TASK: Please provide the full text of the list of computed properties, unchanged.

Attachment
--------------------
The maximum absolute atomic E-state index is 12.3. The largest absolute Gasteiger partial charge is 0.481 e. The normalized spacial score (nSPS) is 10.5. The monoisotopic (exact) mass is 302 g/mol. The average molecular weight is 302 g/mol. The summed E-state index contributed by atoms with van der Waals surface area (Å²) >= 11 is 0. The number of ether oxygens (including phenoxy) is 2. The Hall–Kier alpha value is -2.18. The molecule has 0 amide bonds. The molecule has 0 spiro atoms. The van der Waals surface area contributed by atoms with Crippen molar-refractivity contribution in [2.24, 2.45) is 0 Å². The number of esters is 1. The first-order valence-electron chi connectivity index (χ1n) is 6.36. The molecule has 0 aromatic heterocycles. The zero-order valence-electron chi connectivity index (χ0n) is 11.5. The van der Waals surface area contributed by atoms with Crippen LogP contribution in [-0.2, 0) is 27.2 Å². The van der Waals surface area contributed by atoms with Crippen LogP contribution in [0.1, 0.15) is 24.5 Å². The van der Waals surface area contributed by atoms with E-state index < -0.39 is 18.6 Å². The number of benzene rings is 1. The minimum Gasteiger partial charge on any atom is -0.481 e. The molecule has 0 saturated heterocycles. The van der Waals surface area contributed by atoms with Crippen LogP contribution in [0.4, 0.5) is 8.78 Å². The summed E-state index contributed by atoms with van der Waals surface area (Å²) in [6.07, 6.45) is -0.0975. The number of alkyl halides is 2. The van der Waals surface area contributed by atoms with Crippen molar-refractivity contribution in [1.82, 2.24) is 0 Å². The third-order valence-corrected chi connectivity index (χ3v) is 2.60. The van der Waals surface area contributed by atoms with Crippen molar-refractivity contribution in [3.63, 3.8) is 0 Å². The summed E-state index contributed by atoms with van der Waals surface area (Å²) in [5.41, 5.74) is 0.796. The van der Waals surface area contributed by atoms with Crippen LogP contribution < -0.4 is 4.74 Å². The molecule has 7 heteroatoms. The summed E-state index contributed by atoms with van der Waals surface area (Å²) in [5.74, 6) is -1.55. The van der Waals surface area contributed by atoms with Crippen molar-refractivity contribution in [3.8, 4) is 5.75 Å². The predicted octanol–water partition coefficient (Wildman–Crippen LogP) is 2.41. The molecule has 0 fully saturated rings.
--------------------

The maximum absolute atomic E-state index is 12.3. The largest absolute Gasteiger partial charge is 0.481 e. The normalized spacial score (nSPS) is 10.5. The monoisotopic (exact) mass is 302 g/mol. The average molecular weight is 302 g/mol. The summed E-state index contributed by atoms with van der Waals surface area (Å²) >= 11 is 0. The number of ether oxygens (including phenoxy) is 2. The Hall–Kier alpha value is -2.18. The molecule has 0 amide bonds. The molecule has 0 spiro atoms. The van der Waals surface area contributed by atoms with Crippen molar-refractivity contribution in [2.24, 2.45) is 0 Å². The number of esters is 1. The first-order valence-electron chi connectivity index (χ1n) is 6.36. The molecule has 0 aromatic heterocycles. The zero-order valence-electron chi connectivity index (χ0n) is 11.5. The van der Waals surface area contributed by atoms with Crippen LogP contribution in [-0.2, 0) is 27.2 Å². The van der Waals surface area contributed by atoms with Crippen LogP contribution in [0.1, 0.15) is 24.5 Å². The van der Waals surface area contributed by atoms with E-state index < -0.39 is 18.6 Å². The number of benzene rings is 1. The minimum Gasteiger partial charge on any atom is -0.481 e. The molecule has 0 saturated heterocycles. The van der Waals surface area contributed by atoms with Crippen LogP contribution in [0.4, 0.5) is 8.78 Å². The summed E-state index contributed by atoms with van der Waals surface area (Å²) in [6.07, 6.45) is -0.0975. The number of alkyl halides is 2. The van der Waals surface area contributed by atoms with Crippen molar-refractivity contribution in [1.82, 2.24) is 0 Å². The third-order valence-corrected chi connectivity index (χ3v) is 2.60. The van der Waals surface area contributed by atoms with Crippen molar-refractivity contribution in [3.63, 3.8) is 0 Å². The summed E-state index contributed by atoms with van der Waals surface area (Å²) in [5.41, 5.74) is 0.796. The van der Waals surface area contributed by atoms with Crippen LogP contribution < -0.4 is 4.74 Å². The molecule has 7 heteroatoms. The summed E-state index contributed by atoms with van der Waals surface area (Å²) in [5.74, 6) is -1.55. The van der Waals surface area contributed by atoms with Crippen molar-refractivity contribution in [3.8, 4) is 5.75 Å². The predicted octanol–water partition coefficient (Wildman–Crippen LogP) is 2.41. The molecule has 0 fully saturated rings.